Quality instrumental electronic music is often overlooked these days at the expense of vocal driven synth material.
However, there are still artists that are producing quality work in this vein and this led The Electricity Club to investigate this release…
Whereas solo Schnauss has a fairly identifiable “wall of sound with Shoegaze elements” aesthetic, the link-up with Quaeschning has produced a more direct and melodic sound which, in places (unsurprisingly) references the classic sound of TD.
The start-off track ‘Main Theme’ appears to be a homage to the ‘Stranger Things’ opening music, which in itself paid tribute to TD and electronic artists of the era. From the off, the track relies on a deep resonant synth bass and sequencer lines before introducing some William Orbit-style stabs and big reverberant drum sounds. In classic TD style, more layered echoed sequencer parts raise the energy level and what makes the piece sustain interest over its 8 minute length is its continually changing chord progressions and refusal to rely on a linear approach.
‘Slow Life’ starts off with a quite beautiful ambient Eno-esque acoustic piano part drenched in a long reverb before swiftly introducing another wonderfully deep bass and hooky synth sequence. Alongside a later track on the album, the ghost of the classic ‘Risky Business’ soundtrack piece ‘Love On A Real Train’ is initially recalled here, but the introduction of phased Solina strings and guitar-like textures add a further dimension.
‘Cats and Dogs’ which relies on a vintage Oberheim DMX for its drum pattern and the PROPAGANDA lyric-pinching ‘A Calm But Steady Flow’ are pleasant enough, but come across as mid-album fillers.
Where the album really hits its stride though is in the final trilogy of tracks; ‘Thirst’ is the second track to owe a debt to ‘Love on a Real Train’. Based around a Manikin Schrittmacher sequencer part, the track’s skittering percussion and additional synth layers hit a wonderful climax at 3 minutes 17 seconds when a bass synth modulates around the hypnotic synth parts.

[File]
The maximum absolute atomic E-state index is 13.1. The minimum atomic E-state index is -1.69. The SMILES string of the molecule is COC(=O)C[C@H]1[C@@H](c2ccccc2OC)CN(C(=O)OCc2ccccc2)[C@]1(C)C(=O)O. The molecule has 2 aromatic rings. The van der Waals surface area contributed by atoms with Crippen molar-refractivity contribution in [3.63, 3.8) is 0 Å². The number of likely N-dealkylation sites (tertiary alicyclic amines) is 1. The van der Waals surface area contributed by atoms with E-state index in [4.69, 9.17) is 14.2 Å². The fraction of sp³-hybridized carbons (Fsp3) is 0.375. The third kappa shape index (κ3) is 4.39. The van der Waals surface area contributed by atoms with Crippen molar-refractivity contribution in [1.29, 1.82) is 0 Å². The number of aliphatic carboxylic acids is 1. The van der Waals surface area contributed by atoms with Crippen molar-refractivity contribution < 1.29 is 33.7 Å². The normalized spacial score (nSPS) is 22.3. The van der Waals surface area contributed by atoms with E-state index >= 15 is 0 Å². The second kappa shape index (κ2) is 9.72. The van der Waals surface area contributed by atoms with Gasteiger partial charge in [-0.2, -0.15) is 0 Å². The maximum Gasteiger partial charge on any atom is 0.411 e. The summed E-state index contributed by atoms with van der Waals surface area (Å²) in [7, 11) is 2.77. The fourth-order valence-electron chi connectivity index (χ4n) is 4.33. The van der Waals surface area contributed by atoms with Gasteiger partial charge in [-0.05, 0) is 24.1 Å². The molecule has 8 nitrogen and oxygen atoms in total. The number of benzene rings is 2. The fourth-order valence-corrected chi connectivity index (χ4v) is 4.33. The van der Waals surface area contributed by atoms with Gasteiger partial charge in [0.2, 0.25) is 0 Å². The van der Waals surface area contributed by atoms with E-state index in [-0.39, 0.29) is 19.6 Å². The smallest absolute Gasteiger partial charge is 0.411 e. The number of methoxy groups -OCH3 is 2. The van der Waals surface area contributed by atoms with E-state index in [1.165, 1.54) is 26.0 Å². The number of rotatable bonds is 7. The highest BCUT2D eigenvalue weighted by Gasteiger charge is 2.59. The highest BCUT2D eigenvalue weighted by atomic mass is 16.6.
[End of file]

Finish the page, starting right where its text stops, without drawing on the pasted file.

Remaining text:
‘Flare’ comes across in part as a drum-less electronic re-imagining of a ‘Disintegration’-era track by THE CURE; its huge string synth melody sounding absolutely epic and adding in a welcome musical change to the piece.
Album closer ‘Prism’ has the kind of chord progression that makes the hairs stand up on the back of the neck and ends ‘Synthwaves’ on a real high.
What’s interesting about this collaboration (and potentially exciting for the fans of the upcoming TANGERINE DREAM album) is that it must have been hugely tempting for Quaeschning and Schnauss to use the tracks here for TD. The very fact that they haven’t means that the upcoming TD release ‘Quantum Gate’ could be something very special indeed and a major justification of the continuation of the band following the passing of leader Edgar Froese.
If you are a long term fan of melodic instrumental synthesizer music and maybe haven’t been inclined to investigate what is current within this sub-genre, this album would be a fantastic place to start. It avoids a lot of the clichés of some Berlin School material and at no point does it become overly self-indulgent.
Immerse yourself in the ‘Synthwaves’ and you may never wish to surface again…
‘Synthwaves’ uses the following instrumentation and equipment:
Thorsten Quaeschning – Steinberg Cubase, Manikin Schrittmacher sequencer, Manikin Memotron, Roland Jupiter 8, Roland JD800, Dave Smith Prophet 8, ARP Solina MK2, Korg Wavestation EX, Waldorf Microwave, Moog Voyager, Eurorack Modular, Roland V Synth, Korg Z1, Korg Prophecy, Korg M1 synthesiser, Clavia Nordwave, Yamaha TG77, Roland System 1, Roland JU06, Korg MS20, Roland JP08, Roland TR-8 Rhythm Performer, Oberheim DMX, Roland Promars, Fender Starcaster, Fender Telecaster, Fender Stratocaster, Spectrasonics Omnisphere, Spectrasonics Keyscape, Screwdriver on wood and contact microphones, several boxes with contact microphones, bees in garden
Ulrich Schnauss – Steinberg Cubase and Logic Pro, Manikin Schrittmacher sequencer, Roland JD XA, Roland Jupiter 8, Roland JD-800, Oberheim OB-8, Roland System 1, Roland MKS-70, Rhodes Chroma, Waldorf Q, Microwave XT, Sonic Core SCOPE system, Ensoniq DP4
Text by Paul Boddy
9th July 2017